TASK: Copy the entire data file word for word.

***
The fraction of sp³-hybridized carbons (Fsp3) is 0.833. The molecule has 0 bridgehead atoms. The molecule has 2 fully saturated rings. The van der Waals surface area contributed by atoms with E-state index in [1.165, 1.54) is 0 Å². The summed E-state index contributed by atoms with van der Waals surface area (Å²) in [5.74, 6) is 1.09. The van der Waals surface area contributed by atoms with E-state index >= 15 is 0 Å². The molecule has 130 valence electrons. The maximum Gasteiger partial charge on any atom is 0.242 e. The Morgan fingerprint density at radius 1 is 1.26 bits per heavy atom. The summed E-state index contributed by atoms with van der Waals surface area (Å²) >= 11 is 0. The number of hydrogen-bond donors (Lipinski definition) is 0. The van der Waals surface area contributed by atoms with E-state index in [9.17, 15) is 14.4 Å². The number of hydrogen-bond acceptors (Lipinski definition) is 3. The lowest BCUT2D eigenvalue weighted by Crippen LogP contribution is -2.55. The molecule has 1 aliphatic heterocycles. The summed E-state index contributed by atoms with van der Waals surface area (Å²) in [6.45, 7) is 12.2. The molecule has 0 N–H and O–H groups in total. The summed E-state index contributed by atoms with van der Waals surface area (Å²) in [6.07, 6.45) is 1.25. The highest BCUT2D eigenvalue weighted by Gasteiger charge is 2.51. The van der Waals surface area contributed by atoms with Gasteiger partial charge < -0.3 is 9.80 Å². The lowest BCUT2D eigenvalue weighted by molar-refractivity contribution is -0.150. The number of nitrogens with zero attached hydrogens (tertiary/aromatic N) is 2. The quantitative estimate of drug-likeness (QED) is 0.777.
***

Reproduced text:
The fraction of sp³-hybridized carbons (Fsp3) is 0.833. The molecule has 0 bridgehead atoms. The molecule has 2 fully saturated rings. The van der Waals surface area contributed by atoms with E-state index in [1.165, 1.54) is 0 Å². The summed E-state index contributed by atoms with van der Waals surface area (Å²) in [5.74, 6) is 1.09. The van der Waals surface area contributed by atoms with E-state index >= 15 is 0 Å². The molecule has 130 valence electrons. The maximum Gasteiger partial charge on any atom is 0.242 e. The Morgan fingerprint density at radius 1 is 1.26 bits per heavy atom. The summed E-state index contributed by atoms with van der Waals surface area (Å²) >= 11 is 0. The number of hydrogen-bond donors (Lipinski definition) is 0. The van der Waals surface area contributed by atoms with E-state index in [9.17, 15) is 14.4 Å². The number of hydrogen-bond acceptors (Lipinski definition) is 3. The lowest BCUT2D eigenvalue weighted by Crippen LogP contribution is -2.55. The molecule has 1 aliphatic heterocycles. The summed E-state index contributed by atoms with van der Waals surface area (Å²) in [6.45, 7) is 12.2. The molecule has 0 N–H and O–H groups in total. The summed E-state index contributed by atoms with van der Waals surface area (Å²) in [6.07, 6.45) is 1.25. The highest BCUT2D eigenvalue weighted by Gasteiger charge is 2.51. The van der Waals surface area contributed by atoms with Gasteiger partial charge < -0.3 is 9.80 Å². The lowest BCUT2D eigenvalue weighted by molar-refractivity contribution is -0.150. The number of nitrogens with zero attached hydrogens (tertiary/aromatic N) is 2. The quantitative estimate of drug-likeness (QED) is 0.777.